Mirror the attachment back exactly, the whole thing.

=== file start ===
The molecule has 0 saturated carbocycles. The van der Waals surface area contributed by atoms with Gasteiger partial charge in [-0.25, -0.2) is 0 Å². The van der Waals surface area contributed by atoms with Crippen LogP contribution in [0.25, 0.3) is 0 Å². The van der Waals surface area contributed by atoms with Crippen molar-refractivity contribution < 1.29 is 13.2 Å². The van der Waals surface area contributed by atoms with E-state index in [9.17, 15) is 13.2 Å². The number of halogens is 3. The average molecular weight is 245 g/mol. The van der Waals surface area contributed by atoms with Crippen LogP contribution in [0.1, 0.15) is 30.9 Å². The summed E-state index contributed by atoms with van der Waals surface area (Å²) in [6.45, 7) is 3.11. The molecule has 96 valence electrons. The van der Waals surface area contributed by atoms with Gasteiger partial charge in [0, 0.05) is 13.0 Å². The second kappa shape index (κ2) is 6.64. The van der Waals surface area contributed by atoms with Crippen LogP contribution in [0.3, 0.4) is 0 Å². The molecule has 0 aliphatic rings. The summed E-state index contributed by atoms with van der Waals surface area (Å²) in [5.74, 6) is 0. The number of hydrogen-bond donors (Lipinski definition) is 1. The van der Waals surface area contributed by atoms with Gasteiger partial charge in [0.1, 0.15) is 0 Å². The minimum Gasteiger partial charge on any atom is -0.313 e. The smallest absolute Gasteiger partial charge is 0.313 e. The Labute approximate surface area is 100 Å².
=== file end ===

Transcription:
The molecule has 0 saturated carbocycles. The van der Waals surface area contributed by atoms with Gasteiger partial charge in [-0.25, -0.2) is 0 Å². The van der Waals surface area contributed by atoms with Crippen LogP contribution in [0.25, 0.3) is 0 Å². The van der Waals surface area contributed by atoms with Crippen molar-refractivity contribution < 1.29 is 13.2 Å². The van der Waals surface area contributed by atoms with E-state index in [9.17, 15) is 13.2 Å². The number of halogens is 3. The average molecular weight is 245 g/mol. The van der Waals surface area contributed by atoms with Crippen LogP contribution in [0.1, 0.15) is 30.9 Å². The summed E-state index contributed by atoms with van der Waals surface area (Å²) in [6.45, 7) is 3.11. The molecule has 96 valence electrons. The van der Waals surface area contributed by atoms with Gasteiger partial charge in [0, 0.05) is 13.0 Å². The second kappa shape index (κ2) is 6.64. The van der Waals surface area contributed by atoms with Crippen LogP contribution in [0.3, 0.4) is 0 Å². The molecule has 0 aliphatic rings. The summed E-state index contributed by atoms with van der Waals surface area (Å²) in [5.74, 6) is 0. The number of hydrogen-bond donors (Lipinski definition) is 1. The van der Waals surface area contributed by atoms with Gasteiger partial charge in [0.1, 0.15) is 0 Å². The minimum Gasteiger partial charge on any atom is -0.313 e. The smallest absolute Gasteiger partial charge is 0.313 e. The Labute approximate surface area is 100 Å².